And part of the reason for that need is the eagerness with which she pushed First Nations people off their land. There is a great moral reckoning over this now—the country’s 150th anniversary this year has been marked by a Truth and Reconciliation Commission, trying to come to terms with historic colonializing mistreatment of indigenous people. For all of Canada’s sneering southward, there are moments in its social history that rival the US for barbarity. As bad as our internment of Japanese-Americans was during World War II, Canada’s was worse. Japanese-Canadians were kept in camps until 1949 and their property was not returned (survivors were paid some reparations decades later). The Canadian Pacific Railroad is a great symbol of Canadian unity—its completion allowed travel from coast to coast and was a precondition for BC joining Confederation in 1867. And some 600 Chinese workers died building it. In 1914 a ship full of refugees from India was turned back from Vancouver, with 352 passengers denied food, drink, healthcare. A Canadian immigration minister, surveying the Jewish emigres from Europe before the Second World War, articulated the country’s policy this way: “None is too many.” White Canadians’ antipathy to racism today is not genetic. It is a fruit of a national reckoning with misdeeds. Monuments stand where that Indian steamer was turned back and where a ship full of German Jews were turned away from Halifax in 1939. These historic misdeeds and more are taught in public schools.
Could we use a little of that public moral reckoning in America?
In one way, Canada looks more pacific than the US. Indigo Books, Canada’s version of Barnes & Noble, sports a slogan in print so large it can be read from blocks away: “The world needs more Canada.” It’s a slogan from Bono, U2’s frontman, referring to Canada’s preference for peacemaking and keeping. Canada’s lone Nobel Peace laureate, Lester Pearson, won that award for heading off a potential nuclear war in the Suez Crisis in 1952. Self-congratulation like the Indigo slogan, coming from America, would sound unbearably jingoistic. Coming from Canada it sounds cute. An entire country is the master of the humble-brag.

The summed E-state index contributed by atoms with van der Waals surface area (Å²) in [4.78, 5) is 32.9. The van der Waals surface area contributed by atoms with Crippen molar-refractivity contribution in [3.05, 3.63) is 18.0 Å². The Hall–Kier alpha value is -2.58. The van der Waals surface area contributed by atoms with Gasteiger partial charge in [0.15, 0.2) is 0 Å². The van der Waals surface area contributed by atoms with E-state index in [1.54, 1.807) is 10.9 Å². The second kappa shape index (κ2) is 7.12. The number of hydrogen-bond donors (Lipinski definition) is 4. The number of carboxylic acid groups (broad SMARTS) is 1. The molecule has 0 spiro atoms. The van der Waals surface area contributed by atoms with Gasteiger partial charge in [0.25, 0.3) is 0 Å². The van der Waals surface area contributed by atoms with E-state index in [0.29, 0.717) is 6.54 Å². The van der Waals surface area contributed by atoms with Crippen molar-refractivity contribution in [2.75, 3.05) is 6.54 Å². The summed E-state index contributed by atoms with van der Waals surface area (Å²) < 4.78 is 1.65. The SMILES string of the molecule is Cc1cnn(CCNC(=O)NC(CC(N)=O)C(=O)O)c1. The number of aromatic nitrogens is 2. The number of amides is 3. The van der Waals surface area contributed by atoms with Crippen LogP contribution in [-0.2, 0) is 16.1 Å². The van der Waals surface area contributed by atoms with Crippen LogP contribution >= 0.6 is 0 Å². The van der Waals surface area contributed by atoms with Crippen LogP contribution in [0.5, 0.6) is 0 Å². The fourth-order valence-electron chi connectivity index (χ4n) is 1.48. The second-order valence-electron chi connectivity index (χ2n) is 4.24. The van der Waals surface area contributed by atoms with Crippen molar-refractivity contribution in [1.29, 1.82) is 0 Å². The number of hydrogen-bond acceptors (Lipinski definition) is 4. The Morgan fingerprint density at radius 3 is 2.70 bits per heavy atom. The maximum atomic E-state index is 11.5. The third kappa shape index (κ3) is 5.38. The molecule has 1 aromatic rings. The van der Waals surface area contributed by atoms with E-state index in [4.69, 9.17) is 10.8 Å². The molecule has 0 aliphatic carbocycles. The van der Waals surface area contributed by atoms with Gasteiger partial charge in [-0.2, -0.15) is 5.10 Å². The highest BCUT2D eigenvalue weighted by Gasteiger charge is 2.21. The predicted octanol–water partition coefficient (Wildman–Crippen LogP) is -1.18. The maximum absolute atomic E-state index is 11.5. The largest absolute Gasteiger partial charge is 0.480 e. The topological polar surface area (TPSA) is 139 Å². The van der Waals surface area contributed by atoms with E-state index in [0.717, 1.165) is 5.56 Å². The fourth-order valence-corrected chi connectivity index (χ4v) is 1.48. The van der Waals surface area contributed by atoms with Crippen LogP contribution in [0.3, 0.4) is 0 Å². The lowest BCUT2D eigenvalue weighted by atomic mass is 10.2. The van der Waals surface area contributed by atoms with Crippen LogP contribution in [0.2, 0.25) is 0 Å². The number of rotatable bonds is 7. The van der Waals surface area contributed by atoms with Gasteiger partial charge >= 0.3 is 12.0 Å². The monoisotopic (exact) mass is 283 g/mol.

In another way, don’t believe them. Canada entered the two world wars long before the US did. As part of the British Empire, she deployed with the rest of the Queen’s dominions. And she looked down her nose at the US for sitting out the fighting. Ugly words like “cowardly” were used. More recently Canada’s posture of superiority has been more than a little hypocritical since she could benefit from the American nuclear umbrella during the Cold War. Yet she was aware of the tension. The great Canadian theorist George Grant lamented that Canada had passed from being a vassal of Great Britain to an underling of the US. Canada had the world’s third largest navy at the end of WWII, built right here in Vancouver. During recent military exercises meant to intimidate Russia, she dragged her one working destroyer out to the Pacific. It broke down. The Americans towed it home. “Peace is patriotic,” the American left proclaims. Canada enshrines it.
Canada also sports the social welfare apparatus that America’s left dreams of—universal single-payer health care, inexpensive secondary education, high taxes, generous social security—a Democratic dream. And she has the withered church life that western European countries with similar social largesse have also seen. American conservatives worry that if we ask the government to do more, the church will have less to do, and fade accordingly. Canadian church participation is less than American, especially on the west coast. But perhaps that social welfare state is itself a tribute to liberal Protestant success, in addition to its undoing. Canada’s health care system is a near-universal source of national pride on par with the railroad. It was inaugurated by a Baptist minister-turned politician named Tommy Douglas, whose work with poor kids in the Depression showed him what a difference health care access could make. He became premier of Saskatchewan, persevered against a physician’s strike, and set a model for a whole country. A CBC survey found him Canada’s most admired citizen ever—a Baptist preacher!